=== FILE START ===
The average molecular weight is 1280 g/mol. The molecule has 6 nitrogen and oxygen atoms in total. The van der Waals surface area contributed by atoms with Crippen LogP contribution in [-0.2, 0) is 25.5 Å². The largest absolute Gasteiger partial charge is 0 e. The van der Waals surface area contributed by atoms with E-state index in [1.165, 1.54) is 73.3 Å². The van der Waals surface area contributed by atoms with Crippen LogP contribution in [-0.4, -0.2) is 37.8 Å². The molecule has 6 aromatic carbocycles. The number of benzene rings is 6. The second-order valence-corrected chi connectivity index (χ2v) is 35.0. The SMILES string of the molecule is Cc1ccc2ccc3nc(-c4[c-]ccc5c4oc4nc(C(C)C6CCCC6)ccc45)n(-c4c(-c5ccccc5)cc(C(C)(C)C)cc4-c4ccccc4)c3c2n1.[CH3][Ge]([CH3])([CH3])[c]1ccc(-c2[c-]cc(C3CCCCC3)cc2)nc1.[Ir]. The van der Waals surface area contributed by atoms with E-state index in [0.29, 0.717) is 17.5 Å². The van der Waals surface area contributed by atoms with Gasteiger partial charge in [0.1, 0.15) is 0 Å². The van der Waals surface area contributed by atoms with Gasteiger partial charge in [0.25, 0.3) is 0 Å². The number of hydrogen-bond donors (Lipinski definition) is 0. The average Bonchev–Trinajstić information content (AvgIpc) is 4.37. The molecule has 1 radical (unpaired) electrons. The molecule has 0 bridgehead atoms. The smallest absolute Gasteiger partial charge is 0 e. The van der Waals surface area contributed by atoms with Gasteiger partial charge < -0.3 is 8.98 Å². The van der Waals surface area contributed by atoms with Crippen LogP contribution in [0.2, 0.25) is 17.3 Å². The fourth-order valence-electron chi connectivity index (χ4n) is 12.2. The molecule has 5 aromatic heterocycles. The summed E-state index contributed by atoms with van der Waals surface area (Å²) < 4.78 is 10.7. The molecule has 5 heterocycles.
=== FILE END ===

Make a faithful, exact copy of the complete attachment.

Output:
The average molecular weight is 1280 g/mol. The molecule has 6 nitrogen and oxygen atoms in total. The van der Waals surface area contributed by atoms with Crippen LogP contribution in [-0.2, 0) is 25.5 Å². The largest absolute Gasteiger partial charge is 0 e. The van der Waals surface area contributed by atoms with E-state index in [1.165, 1.54) is 73.3 Å². The van der Waals surface area contributed by atoms with Crippen LogP contribution in [-0.4, -0.2) is 37.8 Å². The molecule has 6 aromatic carbocycles. The number of benzene rings is 6. The second-order valence-corrected chi connectivity index (χ2v) is 35.0. The SMILES string of the molecule is Cc1ccc2ccc3nc(-c4[c-]ccc5c4oc4nc(C(C)C6CCCC6)ccc45)n(-c4c(-c5ccccc5)cc(C(C)(C)C)cc4-c4ccccc4)c3c2n1.[CH3][Ge]([CH3])([CH3])[c]1ccc(-c2[c-]cc(C3CCCCC3)cc2)nc1.[Ir]. The van der Waals surface area contributed by atoms with E-state index in [0.29, 0.717) is 17.5 Å². The van der Waals surface area contributed by atoms with Gasteiger partial charge in [0.1, 0.15) is 0 Å². The van der Waals surface area contributed by atoms with Gasteiger partial charge in [0.25, 0.3) is 0 Å². The number of hydrogen-bond donors (Lipinski definition) is 0. The average Bonchev–Trinajstić information content (AvgIpc) is 4.37. The molecule has 1 radical (unpaired) electrons. The molecule has 0 bridgehead atoms. The smallest absolute Gasteiger partial charge is 0 e. The van der Waals surface area contributed by atoms with Gasteiger partial charge < -0.3 is 8.98 Å². The van der Waals surface area contributed by atoms with Crippen LogP contribution in [0.2, 0.25) is 17.3 Å². The fourth-order valence-electron chi connectivity index (χ4n) is 12.2. The molecule has 5 aromatic heterocycles. The summed E-state index contributed by atoms with van der Waals surface area (Å²) < 4.78 is 10.7. The molecule has 5 heterocycles.